sexuality

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Book Review: Family Ties and Gothic Horror in The Only Child

Published June 19, 2017 by rmpixie

The Only Child by Andrew Pyper (Simon & Schuster, 2017)

 

Canadian horror author Andrew Pyper has his finger on the pulse of the family. His previous works cover a father looking for his child in the best-selling The Demonologist to a twin haunted by his sister in The Damned, and now, another family dynamic in The Only Child. With his dark approach to family and psychology, he brings us to world where literature, personal demons and reality collide.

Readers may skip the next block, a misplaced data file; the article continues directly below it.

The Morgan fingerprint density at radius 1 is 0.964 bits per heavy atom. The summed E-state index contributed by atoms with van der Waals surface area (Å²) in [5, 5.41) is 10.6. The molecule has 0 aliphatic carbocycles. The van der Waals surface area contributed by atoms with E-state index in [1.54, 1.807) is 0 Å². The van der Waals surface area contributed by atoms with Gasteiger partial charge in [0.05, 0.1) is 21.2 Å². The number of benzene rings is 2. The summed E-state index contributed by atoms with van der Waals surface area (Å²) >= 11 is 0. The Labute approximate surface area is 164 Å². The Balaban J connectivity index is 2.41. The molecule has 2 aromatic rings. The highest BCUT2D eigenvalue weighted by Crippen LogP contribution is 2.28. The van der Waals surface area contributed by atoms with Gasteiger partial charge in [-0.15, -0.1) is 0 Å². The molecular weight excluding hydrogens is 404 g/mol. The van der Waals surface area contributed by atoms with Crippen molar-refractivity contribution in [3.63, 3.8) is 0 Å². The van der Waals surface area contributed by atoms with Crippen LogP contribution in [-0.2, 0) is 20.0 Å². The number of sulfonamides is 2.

Lily Dominick is a forensic psychiatrist who is brilliant at what she does because it’s all she does. Throwing herself into her work with the criminally insane, she is driven and stoic-the result of a tragic family and personal history. Her usual day at the forensic psychiatric center is changed when she is alerted to a patient who has committed a violent crime and awaits her assessment. This patient, known only as client 46874-A, reveals to her that not only did he know her dead mother, but he is also her father. This is alarming to Lily since her mother fell to a violent death, the details of which escaped her for years as well as no memory of her absent father. When this strange patient escapes and starts to pick off people in Lily’s life, she embarks on a global journey where she finds out more about this mysterious man we come to know as Michael and his outrageous claims to be the inspiration for classic horror writers and their creations. Compelled by this menace she tries to stay ahead of his terrifying abilities while seeking the truth about his connection to her, and stop his mad killing spree.